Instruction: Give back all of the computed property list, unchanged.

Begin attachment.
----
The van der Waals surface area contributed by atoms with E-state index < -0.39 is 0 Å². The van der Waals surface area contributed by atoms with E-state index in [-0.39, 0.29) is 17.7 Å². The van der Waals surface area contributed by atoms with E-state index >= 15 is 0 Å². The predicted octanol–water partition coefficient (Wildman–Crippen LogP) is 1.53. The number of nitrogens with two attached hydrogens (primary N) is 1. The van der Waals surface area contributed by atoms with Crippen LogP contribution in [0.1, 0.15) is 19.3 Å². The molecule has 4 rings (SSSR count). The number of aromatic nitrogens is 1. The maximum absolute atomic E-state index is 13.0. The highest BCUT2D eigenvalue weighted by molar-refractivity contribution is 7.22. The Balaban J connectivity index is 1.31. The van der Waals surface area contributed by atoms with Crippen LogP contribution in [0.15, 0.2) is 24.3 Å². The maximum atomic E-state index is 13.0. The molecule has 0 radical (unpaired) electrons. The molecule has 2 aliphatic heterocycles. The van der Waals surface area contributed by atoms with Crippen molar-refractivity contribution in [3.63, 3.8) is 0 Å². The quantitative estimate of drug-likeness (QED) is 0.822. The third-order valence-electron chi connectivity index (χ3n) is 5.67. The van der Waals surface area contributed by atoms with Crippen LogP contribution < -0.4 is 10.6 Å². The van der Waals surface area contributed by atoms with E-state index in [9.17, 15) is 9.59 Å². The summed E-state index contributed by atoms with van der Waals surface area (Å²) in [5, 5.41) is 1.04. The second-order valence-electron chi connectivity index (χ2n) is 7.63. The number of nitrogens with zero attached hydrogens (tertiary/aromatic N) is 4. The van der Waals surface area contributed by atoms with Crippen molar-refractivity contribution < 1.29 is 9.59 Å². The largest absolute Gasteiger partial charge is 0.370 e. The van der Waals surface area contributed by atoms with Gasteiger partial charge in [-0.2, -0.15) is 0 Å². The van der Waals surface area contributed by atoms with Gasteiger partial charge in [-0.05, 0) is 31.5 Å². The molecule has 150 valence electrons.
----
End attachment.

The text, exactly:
The van der Waals surface area contributed by atoms with E-state index < -0.39 is 0 Å². The van der Waals surface area contributed by atoms with E-state index in [-0.39, 0.29) is 17.7 Å². The van der Waals surface area contributed by atoms with E-state index >= 15 is 0 Å². The predicted octanol–water partition coefficient (Wildman–Crippen LogP) is 1.53. The number of nitrogens with two attached hydrogens (primary N) is 1. The van der Waals surface area contributed by atoms with Crippen LogP contribution in [0.1, 0.15) is 19.3 Å². The molecule has 4 rings (SSSR count). The number of aromatic nitrogens is 1. The maximum absolute atomic E-state index is 13.0. The highest BCUT2D eigenvalue weighted by molar-refractivity contribution is 7.22. The Balaban J connectivity index is 1.31. The van der Waals surface area contributed by atoms with Crippen LogP contribution in [0.15, 0.2) is 24.3 Å². The maximum atomic E-state index is 13.0. The molecule has 0 radical (unpaired) electrons. The molecule has 2 aliphatic heterocycles. The van der Waals surface area contributed by atoms with Crippen molar-refractivity contribution in [3.63, 3.8) is 0 Å². The quantitative estimate of drug-likeness (QED) is 0.822. The third-order valence-electron chi connectivity index (χ3n) is 5.67. The van der Waals surface area contributed by atoms with Crippen LogP contribution < -0.4 is 10.6 Å². The van der Waals surface area contributed by atoms with E-state index in [9.17, 15) is 9.59 Å². The summed E-state index contributed by atoms with van der Waals surface area (Å²) in [5, 5.41) is 1.04. The second-order valence-electron chi connectivity index (χ2n) is 7.63. The number of nitrogens with zero attached hydrogens (tertiary/aromatic N) is 4. The van der Waals surface area contributed by atoms with Crippen molar-refractivity contribution < 1.29 is 9.59 Å². The largest absolute Gasteiger partial charge is 0.370 e. The van der Waals surface area contributed by atoms with Gasteiger partial charge in [-0.2, -0.15) is 0 Å². The van der Waals surface area contributed by atoms with Gasteiger partial charge in [-0.05, 0) is 31.5 Å². The molecule has 150 valence electrons.